I firmly believe that people cherish independent businesses and want to support them. However, sometimes they simply don’t recognise how valuable every purchase is. We’ve now got 3,000 businesses supporting our campaign with window stickers across the country. With Funding Circle’s help, we’re going to treble that number to over 10,000 by the end of the year. I’m so excited to be working with Funding Circle because they are just as passionate about supporting small businesses as we are.” 

Support independent businesses this Christmas

We’re going to be sending a window sticker pack to all the relevant small businesses in the Funding Circle community, encouraging them to support the campaign. Particularly in the run-up to Black Friday and Christmas, we want people to support their local independent shops, bookstores, cafes and businesses.

So watch out for a very special envelope landing on your doormat early next month. Display your window sticker with pride or pass it on to a local business, and do get involved with ‘Just A Card Indie Week’ November 19 – 23, by following @fundingcircleUK and @justacard on Instagram or visit for more details.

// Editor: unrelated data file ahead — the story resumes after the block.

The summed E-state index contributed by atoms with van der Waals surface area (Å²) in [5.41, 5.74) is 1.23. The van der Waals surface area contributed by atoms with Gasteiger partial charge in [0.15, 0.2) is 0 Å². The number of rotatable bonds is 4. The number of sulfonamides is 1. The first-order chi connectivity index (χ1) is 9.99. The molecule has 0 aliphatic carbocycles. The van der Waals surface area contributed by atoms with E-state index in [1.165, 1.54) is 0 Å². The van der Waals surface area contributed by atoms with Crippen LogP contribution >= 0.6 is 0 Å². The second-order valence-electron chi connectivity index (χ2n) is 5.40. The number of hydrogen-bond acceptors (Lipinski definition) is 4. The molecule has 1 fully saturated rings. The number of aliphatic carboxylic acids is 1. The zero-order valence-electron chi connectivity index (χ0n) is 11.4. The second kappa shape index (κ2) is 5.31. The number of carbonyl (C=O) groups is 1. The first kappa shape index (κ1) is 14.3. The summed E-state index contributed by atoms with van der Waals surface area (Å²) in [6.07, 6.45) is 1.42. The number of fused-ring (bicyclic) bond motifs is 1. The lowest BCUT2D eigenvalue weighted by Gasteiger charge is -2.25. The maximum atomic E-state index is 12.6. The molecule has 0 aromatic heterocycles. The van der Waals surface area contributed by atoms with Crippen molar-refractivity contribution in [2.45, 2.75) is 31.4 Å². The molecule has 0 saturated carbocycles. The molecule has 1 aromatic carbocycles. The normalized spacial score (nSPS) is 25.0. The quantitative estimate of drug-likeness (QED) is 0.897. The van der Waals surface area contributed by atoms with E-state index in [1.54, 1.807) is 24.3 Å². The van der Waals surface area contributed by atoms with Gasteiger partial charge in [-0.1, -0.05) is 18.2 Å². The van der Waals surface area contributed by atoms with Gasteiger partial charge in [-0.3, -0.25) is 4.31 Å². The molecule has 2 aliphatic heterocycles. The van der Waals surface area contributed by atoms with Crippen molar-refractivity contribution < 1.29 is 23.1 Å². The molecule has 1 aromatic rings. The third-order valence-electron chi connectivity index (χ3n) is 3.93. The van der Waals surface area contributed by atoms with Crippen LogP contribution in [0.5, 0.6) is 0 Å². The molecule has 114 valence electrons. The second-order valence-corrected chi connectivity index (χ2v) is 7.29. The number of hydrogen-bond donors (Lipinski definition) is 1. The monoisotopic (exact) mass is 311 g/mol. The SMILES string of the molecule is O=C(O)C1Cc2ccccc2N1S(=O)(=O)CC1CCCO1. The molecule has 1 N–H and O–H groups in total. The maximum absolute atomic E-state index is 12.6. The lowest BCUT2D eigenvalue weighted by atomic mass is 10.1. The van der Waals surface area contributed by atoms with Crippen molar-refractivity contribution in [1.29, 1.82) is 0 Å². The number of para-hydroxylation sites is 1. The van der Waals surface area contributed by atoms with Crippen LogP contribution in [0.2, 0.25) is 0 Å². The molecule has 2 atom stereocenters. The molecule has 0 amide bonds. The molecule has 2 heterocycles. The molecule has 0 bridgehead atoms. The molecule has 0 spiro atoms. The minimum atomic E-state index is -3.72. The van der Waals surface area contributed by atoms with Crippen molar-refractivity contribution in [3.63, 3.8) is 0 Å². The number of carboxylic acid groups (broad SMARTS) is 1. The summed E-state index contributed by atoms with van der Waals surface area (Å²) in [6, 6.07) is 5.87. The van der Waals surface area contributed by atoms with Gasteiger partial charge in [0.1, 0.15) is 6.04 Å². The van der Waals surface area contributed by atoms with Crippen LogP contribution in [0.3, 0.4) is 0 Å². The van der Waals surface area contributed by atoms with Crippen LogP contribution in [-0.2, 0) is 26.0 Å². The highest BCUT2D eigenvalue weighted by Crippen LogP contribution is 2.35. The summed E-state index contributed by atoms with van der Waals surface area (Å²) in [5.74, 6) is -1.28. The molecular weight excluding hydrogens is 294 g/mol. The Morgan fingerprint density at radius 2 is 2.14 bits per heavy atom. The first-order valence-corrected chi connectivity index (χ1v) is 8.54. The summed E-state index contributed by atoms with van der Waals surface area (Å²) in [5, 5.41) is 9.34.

James Meekings – Funding Circle Co-founder and UK MD.

Add funds to get an iPad

For a limited time only, you’ll get a gift when you add £15,000 or more to your Funding Circle account!

What gift can I claim?

The gift you receive depends on how much you transfer into your account:

  • Add £30,000 to get an Apple iPad 32GB WiFi
  • Add £20,000 to get £200 John Lewis vouchers
  • Add £15,000 to get an Amazon Echo